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2000 from 1967, the first by QuantumBranching 2000 from 1967, the first by QuantumBranching
Some maps expanding on scenarios in Herman Kahn and Anthony J. Weiner’s “The Year 2000: a Framework for Speculation on the Next Thirty-Three Years”, published 1967.

In this world, the USSR got into a full-blown war with China, which grew into a hopeless effort to occupy N. China, which then bloomed into a massive revolt in Eastern Europe, which then led to…political difficulties at home. The current military dictatorship has managed to hold onto or recapture all parts of the old USSR, although Eastern Europe was lost and the towel was thrown in on China quite a while ago. The international scene is a bit tense: the Russian-nationalist, Communist Lite “Red-Brown” Russia, a Japan pissed at all the fallout it received, the expanded EC and the somewhat Christopathic US do not get along too well. The Russians still fulminate that the US somehow tricked them into going to war with China and the Europeans fomented the revolts in Eastern Europe. The USSR continues to muck around in the Third World, and proxy fights with the US are common. Third world intervention has become increasingly heavy-handed of late, especially under the last president, a hard-core conservative who was of the opinion that what the Third World needed was a good kick in the pants, followed by bibles, instead of charity. In a form of fairly formidable “neo-colonialism”, several third-world nations have been forced to essentially put their economies and most of their administration under foreign control.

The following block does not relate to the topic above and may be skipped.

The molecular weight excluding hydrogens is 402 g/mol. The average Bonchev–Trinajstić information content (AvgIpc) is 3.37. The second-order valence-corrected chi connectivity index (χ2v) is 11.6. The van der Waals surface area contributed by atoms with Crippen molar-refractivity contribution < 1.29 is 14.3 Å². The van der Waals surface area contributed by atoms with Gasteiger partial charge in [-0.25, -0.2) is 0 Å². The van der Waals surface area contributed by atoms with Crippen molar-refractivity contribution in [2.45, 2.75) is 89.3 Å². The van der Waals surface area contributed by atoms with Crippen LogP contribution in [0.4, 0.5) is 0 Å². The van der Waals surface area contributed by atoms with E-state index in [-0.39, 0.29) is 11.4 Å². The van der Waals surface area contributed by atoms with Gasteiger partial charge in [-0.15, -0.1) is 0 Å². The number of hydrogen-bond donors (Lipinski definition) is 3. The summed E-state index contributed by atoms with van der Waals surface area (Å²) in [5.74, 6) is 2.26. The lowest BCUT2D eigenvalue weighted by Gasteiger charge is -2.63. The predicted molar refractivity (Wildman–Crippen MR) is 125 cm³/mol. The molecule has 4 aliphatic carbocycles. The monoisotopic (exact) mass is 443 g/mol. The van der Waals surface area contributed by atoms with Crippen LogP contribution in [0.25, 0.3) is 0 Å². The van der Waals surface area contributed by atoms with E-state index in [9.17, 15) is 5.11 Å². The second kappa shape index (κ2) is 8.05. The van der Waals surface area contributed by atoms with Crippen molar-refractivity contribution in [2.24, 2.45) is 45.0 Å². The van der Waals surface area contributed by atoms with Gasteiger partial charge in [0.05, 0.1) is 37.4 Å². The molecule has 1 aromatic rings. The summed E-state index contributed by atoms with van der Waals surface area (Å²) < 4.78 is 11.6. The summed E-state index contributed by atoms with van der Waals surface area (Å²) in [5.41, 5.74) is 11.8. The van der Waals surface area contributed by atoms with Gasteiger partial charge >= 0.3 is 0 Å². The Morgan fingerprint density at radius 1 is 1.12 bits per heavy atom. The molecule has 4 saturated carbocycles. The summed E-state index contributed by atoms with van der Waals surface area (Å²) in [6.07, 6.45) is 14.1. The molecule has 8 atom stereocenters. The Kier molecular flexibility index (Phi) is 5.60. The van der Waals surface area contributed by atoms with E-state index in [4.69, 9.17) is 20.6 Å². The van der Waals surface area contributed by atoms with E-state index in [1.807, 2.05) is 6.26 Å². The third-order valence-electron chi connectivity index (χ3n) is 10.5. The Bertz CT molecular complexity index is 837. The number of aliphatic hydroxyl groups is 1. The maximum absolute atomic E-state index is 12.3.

The EC generally trades with third-world dictators with little concern with their ideology, and is increasingly annoyed about Soviet efforts to bully them on the subject of Poland and Romania. It has absorbed a Yugoslavia which managed to stay (more or less) united and make a more successful transition to Capitalism. It is somewhat more right-wing than OTL, and a couple neo-fascist (not that they call themselves that) parties are doing fairly well in France and Italy. China is fragmented, with only about 3/5 the population of OTL and unlikely to reunify soon. Japan has rearmed, developing its own nuclear arsenal to possibly help convince other people to avoid nuclear wars in its own back yard. The US is going through a religious phase, with the last election being between a moderate evangelical and a serious fire-breather, although fortunately the winner was more into the Feeding the Hungry and Clothing the Naked parts of the Bible than in the bits which talk about exterminating those who deal with the devil.

A new third-world movement, the “Human Front”, has arisen from the ashes of the old Bandung Conference, led by Brazil and an India which has decisively turned against Russian “fascism in red pajamas” since the military takeover and the ashes of 300 million dead human beings drifted over the Himalayas. With a strong emphasis on economic development and independence from US control, neutralism combined with strong mutual defense, and much idealistic support from the younger generations, US and Soviet gambling types generally give 2-1 odds that it will fall apart within a decade. Currently, aid workers and soldiers from Tanzania and the Big Three HF nations are gingerly carrying out the joint administration of the Zaire/Congo together with the United States: nobody trust anyone enough to give them full control of Congolese resources. South Africa had a messy and long – running civil war and has been reconstituted as a shaky federation of states. Oddly enough, Israel and the Jews are getting along not too badly – the Palestinian takeover of Jordan finally gave them a state, and after Israel gave them _most_ of the west Bank and Gaza, the “drive them into the sea” rhetoric eventually died down. (Although Fundamentalist Egypt and its fussing about the Sinai remains a bit of a pain).
:iconfreivolk:
freivolk Featured By Owner Feb 5, 2010
I think in the "China is divided after a nuclear war"-scenario is it mentioned, that South Mandchuria is also occupied by the Americans. So I assume the US and South Korea occupied North Korea.
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:iconquantumbranching:
QuantumBranching Featured By Owner Feb 5, 2010
Hm. I was working from some notes I took on the book some time ago, I don't currently have a copy handy, so I must beg ignorance. I wonder if it's online somewhere?

Bruce
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